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Journal of Thyroid Research
Volume 2014, Article ID 710178, 12 pages
http://dx.doi.org/10.1155/2014/710178
Review Article

The Hypothalamic-Pituitary-Thyroid Axis in Infants and Children: Protection from Radioiodines

1National Center for Toxicological Research, US FDA, 3900 NCTR Road, Jefferson, AR 72079, USA
2College of Public Health, University of Georgia, 115 DW Brooks Dr, Barrow Hall, Room 001B, Athens, GA 30602, USA
3Department of Environmental and Occupational Health, Fay W. Boozman College of Public Health, University of Arkansas for Medical Sciences, 4301 West Markham Street, Slot 820-11, Little Rock, AR 72205, USA

Received 10 January 2014; Accepted 7 May 2014; Published 25 May 2014

Academic Editor: Massimo Tonacchera

Copyright © 2014 Jeffrey Fisher et al. This is an open access article distributed under the Creative Commons Attribution License, which permits unrestricted use, distribution, and reproduction in any medium, provided the original work is properly cited.

Abstract

Potassium iodide (KI) is recommended as an emergency treatment for exposure to radioiodines, most commonly associated with nuclear detonation or mishaps at nuclear power plants. Protecting the thyroid gland of infants and children remains a priority because of increased incidence of thyroid cancer in the young exposed to radioiodines (such as 131I and 133I). There is a lack of clinical studies for KI and radioiodines in children or infants to draw definitive conclusions about the effectiveness and safety of KI administration in the young. In this paper, we compare functional aspects of the hypothalamic-pituitary-thyroid (HPT) axis in the young and adults and review the limited studies of KI in children. The HPT axis in the infant and child is hyperactive and therefore will respond less effectively to KI treatment compared to adults. Research on the safety and efficacy of KI in infants and children is needed.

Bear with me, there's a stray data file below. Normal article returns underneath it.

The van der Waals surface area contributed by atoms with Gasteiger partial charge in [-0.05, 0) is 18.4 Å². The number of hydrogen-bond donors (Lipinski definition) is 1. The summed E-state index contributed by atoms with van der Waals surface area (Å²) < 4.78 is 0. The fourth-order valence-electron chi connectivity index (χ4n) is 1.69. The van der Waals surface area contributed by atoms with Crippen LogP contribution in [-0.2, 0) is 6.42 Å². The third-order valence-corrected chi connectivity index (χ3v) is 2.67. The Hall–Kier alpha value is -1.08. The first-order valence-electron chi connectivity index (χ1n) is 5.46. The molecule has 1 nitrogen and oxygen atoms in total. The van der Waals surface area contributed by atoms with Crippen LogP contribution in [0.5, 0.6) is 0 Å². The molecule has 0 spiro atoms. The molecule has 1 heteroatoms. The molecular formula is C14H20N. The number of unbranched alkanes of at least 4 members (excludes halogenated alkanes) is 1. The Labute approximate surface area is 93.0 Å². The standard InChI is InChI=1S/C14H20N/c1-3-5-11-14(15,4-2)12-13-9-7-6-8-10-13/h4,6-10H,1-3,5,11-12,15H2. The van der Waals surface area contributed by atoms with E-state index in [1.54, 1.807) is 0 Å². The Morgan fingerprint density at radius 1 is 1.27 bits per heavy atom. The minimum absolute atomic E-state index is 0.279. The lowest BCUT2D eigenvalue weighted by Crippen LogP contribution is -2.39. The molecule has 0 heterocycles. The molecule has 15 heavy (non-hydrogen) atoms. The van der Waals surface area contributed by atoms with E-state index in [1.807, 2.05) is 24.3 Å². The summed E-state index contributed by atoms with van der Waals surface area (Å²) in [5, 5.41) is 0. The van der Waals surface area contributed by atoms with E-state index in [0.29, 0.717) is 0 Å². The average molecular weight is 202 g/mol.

1. Introduction

Several governmental and scientific bodies are dedicated to ensuring protection of the public from radiation. The International Commission on Radiological Protection was created in 1928 by the International Congress of Radiology to advance the science of radiation protection for the public by publishing peer reviewed radiation articles. The United States Atomic Regulatory Commission was established in 1946 with a mission to encourage nuclear power and also protect the public. Eventually strong concerns about the dual roles of the Commission resulted in Congress dissolving this Commission and forming another, the United States Nuclear Regulatory Commission (USNRC). The USNRC began operation in 1975 and is responsible for protection and measurement, with regulatory involvement in nuclear facilities and protection of public health and safety. In 1955, the General Assembly of the United Nations established the United Nations Scientific Committee on the Effects of Atomic Radiation (UNSCEAR), which releases reports on important current topics of concern such as the Fukushima-Daiichi nuclear power plant accident. In 1964, the US congress chartered the National Council on Radiation Protection and Measurements with a mission to develop and disseminate guidance and recommendations on radiation protection and measurement. This group is well known for producing technical documents concerning a vast array of radiation topics.